36. Seventeen-year-old Kameran is the
one of only a few teens I know with
her own dedicated ereader, and her
affection for her Nook appears to be
linked to hours spent at the Barnes
and Noble bookstore.
37. B&N leverages its bricks-and-mortar stores with
a “Brigadoon Library”
38. Students are wary about investing in
hardware for reading ebooks. Having
bought a first-generation iPod, sixteen-
year-old Leslie predicts consumers will
wait before buying an ereader, citing
aesthetic as well as functional concerns.
Checking out a second-generation Kindle,
she predicts: "I am sure the next thing is
going to be great."
39. Sara, a high school senior, said she had played
with the Nooks on display at Barnes and
Noble, and while she found the hardware
"neat," she was disappointed in the range of
content available. She found mostly popular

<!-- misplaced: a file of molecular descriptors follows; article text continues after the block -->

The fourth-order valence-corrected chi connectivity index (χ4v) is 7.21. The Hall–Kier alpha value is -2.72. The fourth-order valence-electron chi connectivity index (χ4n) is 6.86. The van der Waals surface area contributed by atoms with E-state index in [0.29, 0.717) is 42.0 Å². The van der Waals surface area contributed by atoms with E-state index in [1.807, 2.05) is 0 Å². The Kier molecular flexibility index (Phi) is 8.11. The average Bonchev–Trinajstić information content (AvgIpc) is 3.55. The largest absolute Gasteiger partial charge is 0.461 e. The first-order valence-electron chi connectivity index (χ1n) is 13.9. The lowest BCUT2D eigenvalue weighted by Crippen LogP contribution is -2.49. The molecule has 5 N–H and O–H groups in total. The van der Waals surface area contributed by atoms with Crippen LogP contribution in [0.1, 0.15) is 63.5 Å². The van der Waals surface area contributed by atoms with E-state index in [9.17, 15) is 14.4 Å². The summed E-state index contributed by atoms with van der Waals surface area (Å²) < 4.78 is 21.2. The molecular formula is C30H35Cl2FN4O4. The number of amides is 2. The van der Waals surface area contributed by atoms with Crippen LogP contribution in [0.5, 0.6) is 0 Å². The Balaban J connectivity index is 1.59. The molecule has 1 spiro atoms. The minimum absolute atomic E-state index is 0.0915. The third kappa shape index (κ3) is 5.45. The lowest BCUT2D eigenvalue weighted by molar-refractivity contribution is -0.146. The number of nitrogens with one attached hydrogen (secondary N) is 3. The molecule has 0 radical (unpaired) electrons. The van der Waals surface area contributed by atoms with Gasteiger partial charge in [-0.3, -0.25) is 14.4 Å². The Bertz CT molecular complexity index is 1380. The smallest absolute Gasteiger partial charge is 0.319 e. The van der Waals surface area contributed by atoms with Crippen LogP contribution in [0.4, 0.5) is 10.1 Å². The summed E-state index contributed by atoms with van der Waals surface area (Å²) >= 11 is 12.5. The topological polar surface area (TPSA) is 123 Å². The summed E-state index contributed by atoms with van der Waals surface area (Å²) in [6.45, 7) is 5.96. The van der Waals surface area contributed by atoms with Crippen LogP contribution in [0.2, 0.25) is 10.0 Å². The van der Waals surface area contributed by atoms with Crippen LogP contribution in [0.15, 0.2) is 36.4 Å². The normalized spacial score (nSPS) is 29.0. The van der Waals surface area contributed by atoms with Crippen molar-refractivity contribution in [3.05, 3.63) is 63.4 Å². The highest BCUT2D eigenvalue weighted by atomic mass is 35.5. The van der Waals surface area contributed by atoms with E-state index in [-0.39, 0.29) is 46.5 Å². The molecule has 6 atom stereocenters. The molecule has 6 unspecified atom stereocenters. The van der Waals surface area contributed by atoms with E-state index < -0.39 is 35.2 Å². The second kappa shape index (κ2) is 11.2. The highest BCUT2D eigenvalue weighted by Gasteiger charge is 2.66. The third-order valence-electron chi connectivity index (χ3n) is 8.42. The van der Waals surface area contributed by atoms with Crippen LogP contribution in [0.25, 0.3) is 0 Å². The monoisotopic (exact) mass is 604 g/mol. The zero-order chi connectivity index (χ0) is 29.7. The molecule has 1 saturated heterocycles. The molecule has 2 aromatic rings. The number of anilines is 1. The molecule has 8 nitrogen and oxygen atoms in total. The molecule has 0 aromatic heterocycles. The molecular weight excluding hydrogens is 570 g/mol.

fiction, but not the fantasy backlist or smaller
informational publishers she favors. Despite its
potential for exponential options, she
perceives the range of titles available digitally
as not yet equating to those available
physically to her.
40. Limitations and Possibilities
41. A study of 1,200 e-reader owners by
Marketing and Research Resources Inc.
found that 40% said they now read more
than they did with print books.
42. “the e-Top 10 looks pretty much like the non-e”
43. “When we find a copyediting or form
error in a book, we ask the publisher
new file and replace the one in the K
Store so that new purchases of the b
do not have the error. We will update
file for a book a customer has alread
purchased only when the customer a
44. “because the cost of entry is far lower, I
know of two or three people who have set
up e-publishers with very little capital, so
there may be more choice."
45. “How do we get people to care about what
they read? How do we foster for words the
spaces of thoughtful attention that are
crucial to the reading experience, especially
in a world where attention is becoming
devalued through the progressive
commercialization of human consciousness.”
46. LiveBinder for this session at